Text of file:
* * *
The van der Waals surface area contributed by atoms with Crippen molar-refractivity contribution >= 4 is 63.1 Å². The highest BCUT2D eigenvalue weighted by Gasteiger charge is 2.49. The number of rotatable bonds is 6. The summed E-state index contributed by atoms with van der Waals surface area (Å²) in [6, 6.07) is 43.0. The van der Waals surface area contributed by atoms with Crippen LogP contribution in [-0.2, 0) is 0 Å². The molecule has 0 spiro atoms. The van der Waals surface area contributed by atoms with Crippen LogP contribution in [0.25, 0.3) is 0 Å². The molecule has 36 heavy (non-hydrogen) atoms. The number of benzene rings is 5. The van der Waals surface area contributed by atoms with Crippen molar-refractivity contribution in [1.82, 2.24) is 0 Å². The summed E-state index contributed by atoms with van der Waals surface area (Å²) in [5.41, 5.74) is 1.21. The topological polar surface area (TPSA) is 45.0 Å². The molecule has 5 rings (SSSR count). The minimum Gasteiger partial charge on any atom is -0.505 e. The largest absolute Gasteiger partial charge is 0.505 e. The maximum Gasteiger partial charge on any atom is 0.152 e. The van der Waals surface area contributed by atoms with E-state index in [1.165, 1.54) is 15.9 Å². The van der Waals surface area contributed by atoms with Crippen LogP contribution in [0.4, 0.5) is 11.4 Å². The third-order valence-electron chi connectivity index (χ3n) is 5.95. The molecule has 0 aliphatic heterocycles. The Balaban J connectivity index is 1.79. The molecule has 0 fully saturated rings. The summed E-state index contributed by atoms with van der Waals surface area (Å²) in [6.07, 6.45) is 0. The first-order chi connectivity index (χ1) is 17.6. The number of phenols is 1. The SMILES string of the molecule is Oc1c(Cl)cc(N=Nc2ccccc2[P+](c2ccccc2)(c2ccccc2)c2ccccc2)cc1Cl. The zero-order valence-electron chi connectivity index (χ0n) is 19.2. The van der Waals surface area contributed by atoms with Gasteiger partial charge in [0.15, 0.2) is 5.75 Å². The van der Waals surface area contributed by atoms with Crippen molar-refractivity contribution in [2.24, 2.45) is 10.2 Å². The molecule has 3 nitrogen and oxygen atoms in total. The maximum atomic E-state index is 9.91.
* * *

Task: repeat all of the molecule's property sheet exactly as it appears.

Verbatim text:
The van der Waals surface area contributed by atoms with Crippen molar-refractivity contribution >= 4 is 63.1 Å². The highest BCUT2D eigenvalue weighted by Gasteiger charge is 2.49. The number of rotatable bonds is 6. The summed E-state index contributed by atoms with van der Waals surface area (Å²) in [6, 6.07) is 43.0. The van der Waals surface area contributed by atoms with Crippen LogP contribution in [-0.2, 0) is 0 Å². The molecule has 0 spiro atoms. The van der Waals surface area contributed by atoms with Crippen LogP contribution in [0.25, 0.3) is 0 Å². The molecule has 36 heavy (non-hydrogen) atoms. The number of benzene rings is 5. The van der Waals surface area contributed by atoms with Crippen molar-refractivity contribution in [1.82, 2.24) is 0 Å². The summed E-state index contributed by atoms with van der Waals surface area (Å²) in [5.41, 5.74) is 1.21. The topological polar surface area (TPSA) is 45.0 Å². The molecule has 5 rings (SSSR count). The minimum Gasteiger partial charge on any atom is -0.505 e. The largest absolute Gasteiger partial charge is 0.505 e. The maximum Gasteiger partial charge on any atom is 0.152 e. The van der Waals surface area contributed by atoms with E-state index in [1.165, 1.54) is 15.9 Å². The van der Waals surface area contributed by atoms with Crippen LogP contribution in [0.4, 0.5) is 11.4 Å². The third-order valence-electron chi connectivity index (χ3n) is 5.95. The molecule has 0 aliphatic heterocycles. The Balaban J connectivity index is 1.79. The molecule has 0 fully saturated rings. The summed E-state index contributed by atoms with van der Waals surface area (Å²) in [6.07, 6.45) is 0. The first-order chi connectivity index (χ1) is 17.6. The number of phenols is 1. The SMILES string of the molecule is Oc1c(Cl)cc(N=Nc2ccccc2[P+](c2ccccc2)(c2ccccc2)c2ccccc2)cc1Cl. The zero-order valence-electron chi connectivity index (χ0n) is 19.2. The van der Waals surface area contributed by atoms with Gasteiger partial charge in [0.15, 0.2) is 5.75 Å². The van der Waals surface area contributed by atoms with Crippen molar-refractivity contribution in [2.24, 2.45) is 10.2 Å². The molecule has 3 nitrogen and oxygen atoms in total. The maximum atomic E-state index is 9.91.